Gwinnett wraps up serial killer case

Photo by Kristen Ralph

Photo by Kristen Ralph

LAWRENCEVILLE -- Gwinnett prosecutors recently closed the book on a local chef turned serial killer who once reported to work at a Norcross restaurant doused in blood.

Charles Lendelle Carter, 42, pleaded guilty in Gwinnett Superior Court last month to strangling Angela Thayer, 36, a Norcross mother of six, three days after Christmas 2005.

His admission earned Carter a third life sentence, to be served concurrent with two life-without-parole sentences he was dealt for fatally stabbing two women in Fulton County. The killings spanned from October 2004 to January 2006. Investigators who helped bring Carter to justice aren't convinced his list of victims is complete yet.

"From an investigative and psychoanalytical perspective, he's a fascinating case study into a very disturbed mind," said Brian Ray, a criminal investigator with Gwinnett District Attorney's Office who worked the case. "But I feel for the families ... (Carter) has spread a huge amount of grief and pain."

Authorities believe Carter, an imposing figure at 6 feet, 2 inches and 240 pounds, used a similar, stealthy modus operandi with all three victims -- earning their trust and coming invited into their homes. He was arrested a month after Thayer's killing when police tracked him to an Extended Stay Hotel in Norcross, where he'd been living with his mother.

Carter had earlier pleaded guilty in the stabbing deaths of two Fulton County women -- Apriel Allen in October 2004 and Lisa Rosenthal in January 2006. Both were found by their children.

Fulton County Deputy District Attorney Sheila Ross, lead prosecutor in the Fulton murders, said Carter avoided the death penalty by admitting in court to killing the women.

All three women either knew or had brief relationships with Carter before he killed them.

"It's not a stranger-on-stranger crime," Gwinnett District Attorney Stephen Fern told a judge in 2009. The judge granted Gwinnett prosecutors permission to use evidence about the Fulton County murders, should Carter's case have gone to trial, which Fern said was a first in his experience.

An indecisive Lothario, Carter also had a series of on-off relationships with friends of the victims, including a friend and roommate of Thayer's.

Evidence showed that Thayer put up a fight. Human tissue found under her fingernails matched Carter's DNA, court records show. Based on those findings, he was indicted in Gwinnett on murder charges in 2008.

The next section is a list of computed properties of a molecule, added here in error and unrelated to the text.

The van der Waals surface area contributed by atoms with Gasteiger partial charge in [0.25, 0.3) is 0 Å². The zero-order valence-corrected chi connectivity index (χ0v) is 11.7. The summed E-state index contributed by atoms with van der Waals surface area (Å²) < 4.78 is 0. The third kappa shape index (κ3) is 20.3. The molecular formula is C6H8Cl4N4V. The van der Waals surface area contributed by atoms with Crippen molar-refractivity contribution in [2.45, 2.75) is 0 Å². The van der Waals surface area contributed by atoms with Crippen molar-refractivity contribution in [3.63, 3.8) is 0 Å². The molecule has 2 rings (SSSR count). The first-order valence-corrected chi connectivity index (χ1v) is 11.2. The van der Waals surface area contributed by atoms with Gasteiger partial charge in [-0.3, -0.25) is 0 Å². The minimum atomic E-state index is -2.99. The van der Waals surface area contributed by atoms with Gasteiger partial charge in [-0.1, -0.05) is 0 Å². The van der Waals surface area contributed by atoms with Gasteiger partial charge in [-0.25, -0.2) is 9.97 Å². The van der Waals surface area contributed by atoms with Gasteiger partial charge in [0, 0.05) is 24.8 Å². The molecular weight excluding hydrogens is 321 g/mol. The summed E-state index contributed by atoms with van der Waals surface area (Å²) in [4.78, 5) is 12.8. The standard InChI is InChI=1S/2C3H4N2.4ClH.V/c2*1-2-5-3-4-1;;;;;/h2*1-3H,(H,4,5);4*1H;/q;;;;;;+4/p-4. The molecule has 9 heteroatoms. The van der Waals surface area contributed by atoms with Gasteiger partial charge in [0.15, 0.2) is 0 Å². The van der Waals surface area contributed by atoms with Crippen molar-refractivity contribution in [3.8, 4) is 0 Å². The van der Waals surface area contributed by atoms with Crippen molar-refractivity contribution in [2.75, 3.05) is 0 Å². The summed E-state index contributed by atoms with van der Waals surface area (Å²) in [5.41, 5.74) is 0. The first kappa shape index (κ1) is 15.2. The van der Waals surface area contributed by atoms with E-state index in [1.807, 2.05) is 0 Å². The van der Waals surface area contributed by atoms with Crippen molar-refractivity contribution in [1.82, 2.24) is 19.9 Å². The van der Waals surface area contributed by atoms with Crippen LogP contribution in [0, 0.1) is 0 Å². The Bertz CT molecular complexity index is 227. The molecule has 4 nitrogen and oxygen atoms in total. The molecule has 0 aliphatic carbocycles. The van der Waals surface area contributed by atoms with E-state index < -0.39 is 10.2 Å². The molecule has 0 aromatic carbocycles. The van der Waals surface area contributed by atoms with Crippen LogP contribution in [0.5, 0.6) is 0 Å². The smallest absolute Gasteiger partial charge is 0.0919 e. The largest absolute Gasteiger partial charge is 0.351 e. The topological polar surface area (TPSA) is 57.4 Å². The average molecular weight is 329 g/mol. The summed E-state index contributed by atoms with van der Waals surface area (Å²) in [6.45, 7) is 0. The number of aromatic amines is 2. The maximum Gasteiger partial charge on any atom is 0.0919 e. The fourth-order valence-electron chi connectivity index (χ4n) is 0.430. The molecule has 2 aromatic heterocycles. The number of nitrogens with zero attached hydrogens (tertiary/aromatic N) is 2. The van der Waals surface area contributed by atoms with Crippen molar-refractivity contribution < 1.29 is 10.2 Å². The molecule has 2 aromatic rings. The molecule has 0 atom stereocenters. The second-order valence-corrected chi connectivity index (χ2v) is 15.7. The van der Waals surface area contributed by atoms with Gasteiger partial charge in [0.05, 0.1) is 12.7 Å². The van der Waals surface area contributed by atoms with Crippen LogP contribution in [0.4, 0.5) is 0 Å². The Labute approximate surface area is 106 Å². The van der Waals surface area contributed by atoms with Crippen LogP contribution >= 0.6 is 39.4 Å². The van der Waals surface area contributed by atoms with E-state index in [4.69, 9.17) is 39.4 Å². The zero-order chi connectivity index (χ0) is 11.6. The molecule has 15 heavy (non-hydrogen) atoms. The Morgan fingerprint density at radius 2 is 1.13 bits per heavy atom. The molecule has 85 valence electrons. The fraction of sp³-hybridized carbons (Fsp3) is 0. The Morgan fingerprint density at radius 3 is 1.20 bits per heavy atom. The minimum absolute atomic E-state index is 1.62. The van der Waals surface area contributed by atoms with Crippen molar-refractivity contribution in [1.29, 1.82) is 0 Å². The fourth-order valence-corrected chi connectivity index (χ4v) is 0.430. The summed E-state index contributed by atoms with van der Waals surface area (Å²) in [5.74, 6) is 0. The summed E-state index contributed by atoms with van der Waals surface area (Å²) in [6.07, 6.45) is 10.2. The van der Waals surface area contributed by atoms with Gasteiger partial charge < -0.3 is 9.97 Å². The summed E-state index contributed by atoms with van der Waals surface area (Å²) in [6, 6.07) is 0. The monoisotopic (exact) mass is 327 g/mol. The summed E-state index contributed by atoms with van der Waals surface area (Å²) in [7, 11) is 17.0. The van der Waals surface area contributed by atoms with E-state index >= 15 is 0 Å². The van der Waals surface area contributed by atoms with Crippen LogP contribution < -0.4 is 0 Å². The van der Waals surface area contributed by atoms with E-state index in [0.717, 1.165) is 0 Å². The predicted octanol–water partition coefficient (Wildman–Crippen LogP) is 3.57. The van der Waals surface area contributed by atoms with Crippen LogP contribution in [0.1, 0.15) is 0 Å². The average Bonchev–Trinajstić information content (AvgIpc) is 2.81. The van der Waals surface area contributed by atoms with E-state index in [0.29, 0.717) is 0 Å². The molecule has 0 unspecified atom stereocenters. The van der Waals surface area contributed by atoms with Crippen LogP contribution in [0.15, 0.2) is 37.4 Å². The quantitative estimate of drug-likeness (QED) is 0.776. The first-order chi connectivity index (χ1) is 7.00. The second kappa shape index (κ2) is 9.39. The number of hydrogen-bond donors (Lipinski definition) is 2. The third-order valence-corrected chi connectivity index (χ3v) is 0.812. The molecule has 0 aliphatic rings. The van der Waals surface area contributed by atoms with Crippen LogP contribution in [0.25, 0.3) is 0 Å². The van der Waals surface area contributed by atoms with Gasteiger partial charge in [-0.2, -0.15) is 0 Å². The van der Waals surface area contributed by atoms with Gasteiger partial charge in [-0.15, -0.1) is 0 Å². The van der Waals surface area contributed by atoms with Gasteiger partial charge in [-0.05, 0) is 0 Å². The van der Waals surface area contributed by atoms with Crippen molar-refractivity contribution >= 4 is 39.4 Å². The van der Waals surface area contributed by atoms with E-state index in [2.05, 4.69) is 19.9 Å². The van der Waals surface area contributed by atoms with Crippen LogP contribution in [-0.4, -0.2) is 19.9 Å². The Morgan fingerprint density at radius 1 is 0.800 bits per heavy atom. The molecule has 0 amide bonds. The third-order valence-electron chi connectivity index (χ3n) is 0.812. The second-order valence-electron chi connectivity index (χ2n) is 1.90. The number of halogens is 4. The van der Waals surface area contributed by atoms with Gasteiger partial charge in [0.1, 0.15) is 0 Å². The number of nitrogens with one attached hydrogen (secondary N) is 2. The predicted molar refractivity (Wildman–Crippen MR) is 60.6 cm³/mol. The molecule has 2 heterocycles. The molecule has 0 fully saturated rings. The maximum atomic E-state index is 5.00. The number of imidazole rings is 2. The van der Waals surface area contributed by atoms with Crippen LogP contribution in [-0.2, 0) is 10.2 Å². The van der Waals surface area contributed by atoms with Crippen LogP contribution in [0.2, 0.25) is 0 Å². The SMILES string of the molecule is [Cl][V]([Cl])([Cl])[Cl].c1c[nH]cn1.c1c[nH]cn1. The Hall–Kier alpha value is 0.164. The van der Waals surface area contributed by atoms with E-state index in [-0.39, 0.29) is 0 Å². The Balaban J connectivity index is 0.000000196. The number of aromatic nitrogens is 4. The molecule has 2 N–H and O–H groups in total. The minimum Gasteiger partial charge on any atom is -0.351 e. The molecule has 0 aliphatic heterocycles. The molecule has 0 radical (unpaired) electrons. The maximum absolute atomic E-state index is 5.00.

But that wasn't the only time Carter got sloppy.

Fern said Carter worked as a chef at a defunct Norcross restaurant called Asiago. On the day of Allen's murder, Carter reported to work there and was told to go home "because he had blood all over his clothing" and was later fired, Fern said in court transcripts.

A call was placed from Rosenthal's home on the day she was killed to a courier service called Quicksilver, where Carter was employed as an independent contractor, Fern told the Post. Documents with the Quicksilver business name were recovered in Thayer's residence, records show.

As with the Norcross restaurant, Carter had attendance problems with Quicksilver that prosecutors said were brought about by the slayings. He used Rosenthal's phone to inform his employer he was running late.

"He lost his job because he was out killing folks rather than actually showing up for work and performing his duties," Fern said in 2009.

A video game system and DVDs were stolen from Rosenthal's home, and records at pawn shops showed that Carter listed himself as the owner of that property. One DVD copy of "Ace Ventura: Pet Detective" carried a fingerprint of Rosenthal's son, linking Carter to the scene.

Carter followed the Fulton County victims, cased their homes, and waited until they were home alone, Fern told the judge.

"He knows these subjects, so if he's seen outside, it's something that they don't think that much about," Fern said. "He waits for that opportunity. He selects it, he anticipates it and he makes it."

Carter fits the FBI's definition of a serial killer, in that he murdered two or more victims in separate events.

Following Carter's 2006 arrest, authorities said he admitted to killing a man in 1992 after robbing a DeKalb County gas station, dumping the bullet-ridden body behind a school. Police in Henry County called Carter a person of interest in the 2003 slaying of 16-year-old girl whose body was found in an abandoned house after she'd left home, headed to the movies.

Georgia Department of Corrections records show Carter has not been convicted in either of those slayings.

Prosecutors in Fulton and Gwinnett counties said Carter is not suspected in any other killings in their respective jurisdictions.

Like Ray, Sandy Springs police Sgt. Glenn Kalish, a former Fulton County homicide detective, described Carter as deeply disturbed.

"He had some unusual habits and longtime family issues," Kalish said. "I know he's damaged a lot of families with his rage and destruction."

Added Ray: "I hope one day we'll learn about all of (Carter's) crimes because the other detectives and I that worked on these cases believe there are more victims."